Has anyone else made that joke before? I’m not sure, but I like it. Hatchet II is the Citizen Kane Hodder of slasher sequels. What the heck does that mean? It means the movie is gratuitous, hilarious, ridiculous, and insidious. It’s not every day you get to use all those adjectives in a positive way. But then again, it’s not every day you get to see an unrated horror film in cinemas either.
Hatchet II picks up right where the original left off á la Halloween II. The very first frame of the film? A tight close-up on Victor Crowley’s mangled, gurgling face of course! Next we see Danielle Harris take on the role of Marybeth, as she frees herself from Crowley’s grasp and emerges from the swamp. After rounding up a group of hunters with Reverend Zombie (Tony Todd), Marybeth returns to the swamps to defeat Victor Crowley and avenge her family. While the formula is similar to the original, there are many differences that I appreciated.
Jamie's uncle is the boogeyman!
The origin story is more detailed this time, as more supernatural elements are weaved into Crowley’s identity. While this may be a strange route to go with a slasher film, I think it capitalizes on the mythos often found in bayou culture. Plus, we get to see more of Kane Hodder without makeup (playing Crowley’s father again). I was rather impressed with Hodder’s performance and hope this results in more face time in other films. The only downside to the more extensive backstory is the overlap for fans of the original film. The tricky thing about sequels is finding the right balance between recapping information from the first film for new audiences and not boring the crap out of those who have already seen the original. Unfortunately, a little too much time was spent on exposition, causing the first act to feel pretty long.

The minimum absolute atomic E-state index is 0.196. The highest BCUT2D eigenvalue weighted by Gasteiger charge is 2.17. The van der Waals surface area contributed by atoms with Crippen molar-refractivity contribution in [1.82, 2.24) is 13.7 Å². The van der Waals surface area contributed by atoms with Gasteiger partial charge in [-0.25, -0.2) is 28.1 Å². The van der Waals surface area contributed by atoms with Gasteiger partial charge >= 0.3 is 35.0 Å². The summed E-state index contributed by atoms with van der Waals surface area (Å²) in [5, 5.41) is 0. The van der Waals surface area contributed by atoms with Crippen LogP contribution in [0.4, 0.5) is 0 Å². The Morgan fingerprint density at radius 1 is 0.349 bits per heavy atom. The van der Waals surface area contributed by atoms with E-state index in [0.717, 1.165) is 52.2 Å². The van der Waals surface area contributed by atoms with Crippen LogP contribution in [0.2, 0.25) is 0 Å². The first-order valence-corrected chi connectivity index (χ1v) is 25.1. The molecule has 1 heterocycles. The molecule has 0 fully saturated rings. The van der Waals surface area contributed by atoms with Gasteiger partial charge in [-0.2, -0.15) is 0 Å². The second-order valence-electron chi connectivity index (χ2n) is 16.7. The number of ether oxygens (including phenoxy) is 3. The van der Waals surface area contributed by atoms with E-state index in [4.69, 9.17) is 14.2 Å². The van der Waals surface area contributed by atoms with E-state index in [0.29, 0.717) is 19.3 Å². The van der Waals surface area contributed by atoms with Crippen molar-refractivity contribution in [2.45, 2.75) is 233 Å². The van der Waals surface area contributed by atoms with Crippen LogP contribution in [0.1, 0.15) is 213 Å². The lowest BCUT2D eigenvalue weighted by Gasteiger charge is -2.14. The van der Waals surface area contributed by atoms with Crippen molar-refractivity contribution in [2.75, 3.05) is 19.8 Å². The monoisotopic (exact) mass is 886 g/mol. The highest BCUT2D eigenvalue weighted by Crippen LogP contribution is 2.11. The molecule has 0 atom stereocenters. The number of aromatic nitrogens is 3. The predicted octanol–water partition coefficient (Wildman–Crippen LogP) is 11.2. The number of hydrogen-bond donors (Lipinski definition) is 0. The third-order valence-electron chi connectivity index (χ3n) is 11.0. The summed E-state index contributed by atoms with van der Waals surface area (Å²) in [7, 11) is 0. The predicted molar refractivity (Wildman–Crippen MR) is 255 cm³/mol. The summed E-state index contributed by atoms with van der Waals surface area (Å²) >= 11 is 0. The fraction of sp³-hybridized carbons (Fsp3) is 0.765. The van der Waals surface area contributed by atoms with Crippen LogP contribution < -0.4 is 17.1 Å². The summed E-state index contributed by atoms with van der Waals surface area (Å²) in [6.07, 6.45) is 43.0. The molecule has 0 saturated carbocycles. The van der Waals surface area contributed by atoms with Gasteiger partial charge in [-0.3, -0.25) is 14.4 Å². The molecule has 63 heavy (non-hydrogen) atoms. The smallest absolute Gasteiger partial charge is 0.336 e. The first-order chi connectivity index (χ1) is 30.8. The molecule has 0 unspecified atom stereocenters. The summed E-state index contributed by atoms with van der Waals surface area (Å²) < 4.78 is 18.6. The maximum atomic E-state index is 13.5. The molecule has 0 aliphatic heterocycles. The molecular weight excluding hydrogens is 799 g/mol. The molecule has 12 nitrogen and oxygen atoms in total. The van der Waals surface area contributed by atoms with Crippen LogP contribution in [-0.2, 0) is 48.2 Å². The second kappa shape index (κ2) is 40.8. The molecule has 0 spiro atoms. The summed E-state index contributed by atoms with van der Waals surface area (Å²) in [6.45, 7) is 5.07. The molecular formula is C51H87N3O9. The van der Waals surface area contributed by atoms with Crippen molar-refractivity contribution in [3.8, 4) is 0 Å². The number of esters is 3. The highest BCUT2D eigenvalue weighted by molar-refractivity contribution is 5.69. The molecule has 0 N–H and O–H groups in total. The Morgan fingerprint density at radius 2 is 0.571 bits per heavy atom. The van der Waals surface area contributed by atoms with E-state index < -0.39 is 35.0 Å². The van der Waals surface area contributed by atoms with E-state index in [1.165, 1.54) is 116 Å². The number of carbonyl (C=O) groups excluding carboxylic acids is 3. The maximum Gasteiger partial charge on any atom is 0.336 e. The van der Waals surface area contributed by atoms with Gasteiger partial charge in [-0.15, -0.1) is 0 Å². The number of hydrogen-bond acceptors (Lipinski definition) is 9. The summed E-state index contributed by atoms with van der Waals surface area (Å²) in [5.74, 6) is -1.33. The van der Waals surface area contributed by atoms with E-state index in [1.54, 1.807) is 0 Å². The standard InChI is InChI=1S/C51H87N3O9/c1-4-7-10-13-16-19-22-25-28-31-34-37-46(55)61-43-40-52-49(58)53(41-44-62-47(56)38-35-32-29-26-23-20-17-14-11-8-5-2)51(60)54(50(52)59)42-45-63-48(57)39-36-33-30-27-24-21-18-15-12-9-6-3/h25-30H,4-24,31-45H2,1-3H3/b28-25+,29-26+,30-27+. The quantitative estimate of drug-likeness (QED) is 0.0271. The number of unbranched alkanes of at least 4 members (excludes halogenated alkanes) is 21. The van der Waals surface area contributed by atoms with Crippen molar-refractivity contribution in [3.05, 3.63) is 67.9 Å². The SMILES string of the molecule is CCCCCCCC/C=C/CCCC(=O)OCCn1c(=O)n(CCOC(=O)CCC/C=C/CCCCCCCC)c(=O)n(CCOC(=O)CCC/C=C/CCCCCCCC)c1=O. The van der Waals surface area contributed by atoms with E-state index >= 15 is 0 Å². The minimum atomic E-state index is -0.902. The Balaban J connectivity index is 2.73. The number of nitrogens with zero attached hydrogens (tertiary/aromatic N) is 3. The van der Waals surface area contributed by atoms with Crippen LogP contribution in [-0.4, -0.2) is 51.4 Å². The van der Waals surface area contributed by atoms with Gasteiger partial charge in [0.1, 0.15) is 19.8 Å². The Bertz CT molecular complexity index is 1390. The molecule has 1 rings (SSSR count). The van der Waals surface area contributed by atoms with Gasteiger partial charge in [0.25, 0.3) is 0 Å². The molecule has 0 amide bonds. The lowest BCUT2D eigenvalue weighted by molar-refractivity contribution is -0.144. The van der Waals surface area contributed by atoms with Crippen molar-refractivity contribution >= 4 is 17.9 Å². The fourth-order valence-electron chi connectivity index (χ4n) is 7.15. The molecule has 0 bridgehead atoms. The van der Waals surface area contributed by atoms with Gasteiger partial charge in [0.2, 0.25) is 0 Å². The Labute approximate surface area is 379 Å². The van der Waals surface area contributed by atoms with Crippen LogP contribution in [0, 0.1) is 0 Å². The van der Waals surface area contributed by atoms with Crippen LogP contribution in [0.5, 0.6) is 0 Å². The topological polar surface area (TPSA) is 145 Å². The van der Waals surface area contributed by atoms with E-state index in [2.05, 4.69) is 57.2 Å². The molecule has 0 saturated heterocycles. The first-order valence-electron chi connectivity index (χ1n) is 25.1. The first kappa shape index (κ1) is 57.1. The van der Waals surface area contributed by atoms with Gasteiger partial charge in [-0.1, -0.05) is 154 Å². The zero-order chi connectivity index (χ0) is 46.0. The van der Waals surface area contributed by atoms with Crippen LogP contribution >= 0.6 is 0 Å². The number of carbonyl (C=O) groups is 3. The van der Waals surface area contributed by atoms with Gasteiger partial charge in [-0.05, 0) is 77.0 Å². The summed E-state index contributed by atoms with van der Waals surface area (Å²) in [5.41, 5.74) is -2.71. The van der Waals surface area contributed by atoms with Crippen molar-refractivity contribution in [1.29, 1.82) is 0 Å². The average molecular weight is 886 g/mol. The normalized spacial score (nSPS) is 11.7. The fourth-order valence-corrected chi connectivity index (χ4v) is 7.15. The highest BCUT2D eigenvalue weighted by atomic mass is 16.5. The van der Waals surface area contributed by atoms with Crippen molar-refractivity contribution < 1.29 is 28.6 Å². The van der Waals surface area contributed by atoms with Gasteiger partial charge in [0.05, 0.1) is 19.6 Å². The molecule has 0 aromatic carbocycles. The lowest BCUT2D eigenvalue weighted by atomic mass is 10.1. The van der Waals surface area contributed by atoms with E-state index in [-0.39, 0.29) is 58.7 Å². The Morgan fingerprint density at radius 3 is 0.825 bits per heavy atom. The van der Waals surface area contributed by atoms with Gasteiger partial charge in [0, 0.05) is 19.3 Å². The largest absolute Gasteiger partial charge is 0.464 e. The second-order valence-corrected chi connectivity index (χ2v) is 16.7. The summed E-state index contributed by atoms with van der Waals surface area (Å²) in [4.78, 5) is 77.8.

Speaking of pacing...Much of the pacing problems from the original were improved upon. In the first film, it took too long for the main action to get rolling. Hatchet II gets the cast into danger much quicker (or at least it feels that way) and it was much appreciated. The characters, while not as diverse, are more fun to follow and the character jokes work better. Yes, we all got a little tired of the cat fighting between the airheads in the original. The sequel brings us a colorful collection of rednecks with names like Cleatus and Layton.
The Projects or New Orleans...take your pick.
This film had a lot to live up to in terms of gore. Victor Crowley’s methods of dispatchment are so over-the-top, they are played as comedy. Revolting but funny. Personally, I like the death scenes in the original better, but that doesn’t mean the sequel doesn’t deliver. Intestinal gore, boat propeller to the face, the return of the belt sander, and so much more make Hatchet II the crazy blood bath that it is. In grand sequel tradition, the body count is much grander, including a fantastic montage of deaths at the swamp. Was that a Joe Lynch cameo I saw? Heehee.
Cameos and nods. There are lots of them. Not just in the form of actors either. Adam Green’s directing credit hits the screen next to a shot of the director himself puking the nastiest looking vomit ever. Green inserts lots of little references to his films and others. In Reverend Zombie’ s shop, there’s a little advertisement for the “Jack Chop” with Paul Solet’s smiling face. He’s also watching something on the news about a group of skiers caught in a chairlift. My personal favorite reference is from one of the hunters talking about how he knows of a legend like Victor Crowley in a place called Glen Echo and a man who goes by the name of Leslie Vernon. As a huge fan of Behind the Mask, I was gleeful upon hearing that well-crafted plug.
Crowley mostly comes out at night...mostly.
Through and through, Hatchet II is all about having fun with the horror genre. It’s never making fun of horror; it celebrates the outlandish nature of the genre. Perhaps there are some moments in the beginning when Danielle Harris’ performance is a little too somber and Green is taking the characters a little too seriously, but none of that lasts long before we are treated to mutant-redneck-ghost mutilation.
In the end, Hatchet II is an improved film over Hatchet. The actors, jokes, and structure are better, even if I do prefer some of the deaths from the original. Shot for 2 ½ million dollars without studio support, Hatchet II does a lot with very little. With about zero advertising, it will be difficult for Hatchet II to make money this weekend, which is unfortunate because it deserves a chance to be seen.